Future-Forward: Innovations for a world that does not yet exist

Poverty Permanently Damages Early Childhood Development

Recent studies show that poverty has permanent damaging effects on children, affecting their social and physiological health for the rest of their life. Most notable damage is language and memory, attributed to excessive levels of stress hormones in the body. This does not even take into account damaging effects of inadequate nutrition or environmental toxins attributed to low socio-economic status.

Jack Shonkoff, director of Harvard University’s centre on the developing child, said policymakers had to take note of the research because “the foundation of all social problems later in life takes place in the early years.”The earlier you intervene [to counteract the impact of poverty], the better the outcome in the end, because the brain loses its plasticity [adaptability] as the child becomes older,” he said.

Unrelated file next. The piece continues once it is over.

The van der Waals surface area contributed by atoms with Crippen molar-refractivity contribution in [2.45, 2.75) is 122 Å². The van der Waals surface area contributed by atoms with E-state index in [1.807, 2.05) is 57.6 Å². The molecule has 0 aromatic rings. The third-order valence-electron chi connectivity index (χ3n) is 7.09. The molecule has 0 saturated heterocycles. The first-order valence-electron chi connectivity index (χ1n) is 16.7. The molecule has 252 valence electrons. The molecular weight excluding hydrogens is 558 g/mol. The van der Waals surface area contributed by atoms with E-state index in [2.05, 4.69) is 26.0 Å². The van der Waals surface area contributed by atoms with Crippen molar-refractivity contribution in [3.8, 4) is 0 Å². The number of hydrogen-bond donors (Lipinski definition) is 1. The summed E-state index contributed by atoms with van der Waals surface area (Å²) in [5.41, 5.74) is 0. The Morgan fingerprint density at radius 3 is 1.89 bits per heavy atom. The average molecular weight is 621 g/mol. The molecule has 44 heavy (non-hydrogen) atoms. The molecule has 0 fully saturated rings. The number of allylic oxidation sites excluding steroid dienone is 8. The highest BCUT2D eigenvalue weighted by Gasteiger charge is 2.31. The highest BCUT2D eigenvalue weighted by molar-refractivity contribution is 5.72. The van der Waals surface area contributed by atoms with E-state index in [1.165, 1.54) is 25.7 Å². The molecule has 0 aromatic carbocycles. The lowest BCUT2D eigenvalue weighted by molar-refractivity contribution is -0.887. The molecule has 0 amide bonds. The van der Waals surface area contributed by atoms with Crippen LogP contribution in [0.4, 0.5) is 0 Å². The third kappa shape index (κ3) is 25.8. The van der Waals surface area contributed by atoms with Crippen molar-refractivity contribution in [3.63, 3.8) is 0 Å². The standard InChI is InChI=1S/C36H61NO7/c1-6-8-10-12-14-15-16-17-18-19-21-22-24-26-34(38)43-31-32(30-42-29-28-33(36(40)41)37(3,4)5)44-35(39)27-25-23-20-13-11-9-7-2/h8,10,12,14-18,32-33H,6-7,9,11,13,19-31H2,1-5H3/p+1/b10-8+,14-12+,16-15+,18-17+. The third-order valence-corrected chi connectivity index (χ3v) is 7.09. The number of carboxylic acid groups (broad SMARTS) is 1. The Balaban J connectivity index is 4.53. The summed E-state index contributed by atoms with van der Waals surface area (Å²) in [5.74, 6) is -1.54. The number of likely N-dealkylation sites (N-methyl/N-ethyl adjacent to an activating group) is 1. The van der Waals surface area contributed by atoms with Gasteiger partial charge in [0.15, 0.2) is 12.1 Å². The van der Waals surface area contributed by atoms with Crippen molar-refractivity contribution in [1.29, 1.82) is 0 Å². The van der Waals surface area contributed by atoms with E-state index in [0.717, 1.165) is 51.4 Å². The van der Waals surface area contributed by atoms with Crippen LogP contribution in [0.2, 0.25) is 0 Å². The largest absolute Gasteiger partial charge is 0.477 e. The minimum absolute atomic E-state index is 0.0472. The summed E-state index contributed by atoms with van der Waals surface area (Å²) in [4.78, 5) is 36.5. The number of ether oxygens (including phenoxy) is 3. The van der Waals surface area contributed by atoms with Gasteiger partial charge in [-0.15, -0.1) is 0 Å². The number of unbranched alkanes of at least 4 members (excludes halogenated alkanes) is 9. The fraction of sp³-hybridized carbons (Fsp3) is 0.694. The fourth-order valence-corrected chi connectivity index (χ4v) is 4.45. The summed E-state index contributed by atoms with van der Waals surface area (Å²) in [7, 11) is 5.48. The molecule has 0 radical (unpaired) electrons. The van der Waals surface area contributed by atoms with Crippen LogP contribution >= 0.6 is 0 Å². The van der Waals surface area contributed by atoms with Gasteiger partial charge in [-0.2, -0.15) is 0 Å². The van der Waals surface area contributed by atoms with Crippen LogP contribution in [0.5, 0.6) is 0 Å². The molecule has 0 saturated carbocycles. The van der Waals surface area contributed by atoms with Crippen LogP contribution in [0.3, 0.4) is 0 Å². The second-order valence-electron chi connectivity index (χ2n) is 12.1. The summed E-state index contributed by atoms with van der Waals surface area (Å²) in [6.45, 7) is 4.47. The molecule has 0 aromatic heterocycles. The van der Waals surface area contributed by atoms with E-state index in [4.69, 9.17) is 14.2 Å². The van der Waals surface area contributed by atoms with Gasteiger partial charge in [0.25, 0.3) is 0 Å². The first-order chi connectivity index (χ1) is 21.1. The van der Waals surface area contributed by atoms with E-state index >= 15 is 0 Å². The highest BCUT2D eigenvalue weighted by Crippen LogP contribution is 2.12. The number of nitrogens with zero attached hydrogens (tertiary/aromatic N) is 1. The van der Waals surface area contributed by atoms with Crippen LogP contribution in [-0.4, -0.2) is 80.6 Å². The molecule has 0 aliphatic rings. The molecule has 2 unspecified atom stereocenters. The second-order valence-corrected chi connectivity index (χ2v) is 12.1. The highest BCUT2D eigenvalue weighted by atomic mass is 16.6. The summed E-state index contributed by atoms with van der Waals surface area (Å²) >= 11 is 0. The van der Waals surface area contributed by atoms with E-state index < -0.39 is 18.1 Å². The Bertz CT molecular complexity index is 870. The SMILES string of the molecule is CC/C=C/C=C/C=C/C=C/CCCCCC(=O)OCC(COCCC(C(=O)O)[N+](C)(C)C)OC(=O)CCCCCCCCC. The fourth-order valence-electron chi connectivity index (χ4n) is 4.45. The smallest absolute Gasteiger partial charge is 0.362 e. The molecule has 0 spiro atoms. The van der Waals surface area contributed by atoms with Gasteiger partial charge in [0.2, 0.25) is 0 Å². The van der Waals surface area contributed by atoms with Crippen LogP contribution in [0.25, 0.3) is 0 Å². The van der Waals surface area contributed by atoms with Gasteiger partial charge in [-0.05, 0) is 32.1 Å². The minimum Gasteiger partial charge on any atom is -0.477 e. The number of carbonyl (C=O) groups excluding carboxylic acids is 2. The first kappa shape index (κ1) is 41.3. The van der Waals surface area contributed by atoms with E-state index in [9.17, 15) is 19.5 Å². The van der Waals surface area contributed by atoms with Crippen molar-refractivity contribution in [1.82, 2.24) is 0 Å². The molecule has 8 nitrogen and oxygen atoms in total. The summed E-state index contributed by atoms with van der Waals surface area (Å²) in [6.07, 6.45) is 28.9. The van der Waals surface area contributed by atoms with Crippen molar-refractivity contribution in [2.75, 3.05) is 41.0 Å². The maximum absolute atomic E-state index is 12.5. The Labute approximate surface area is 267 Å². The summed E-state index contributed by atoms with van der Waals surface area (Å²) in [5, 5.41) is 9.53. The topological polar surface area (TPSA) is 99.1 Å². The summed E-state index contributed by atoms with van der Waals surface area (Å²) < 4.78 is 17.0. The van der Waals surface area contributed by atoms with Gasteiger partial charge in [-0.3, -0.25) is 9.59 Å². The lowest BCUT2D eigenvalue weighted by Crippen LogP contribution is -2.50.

Article published by the Financial Times.


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This entry was posted on February 23, 2008 by in poverty alleviation and tagged , , .
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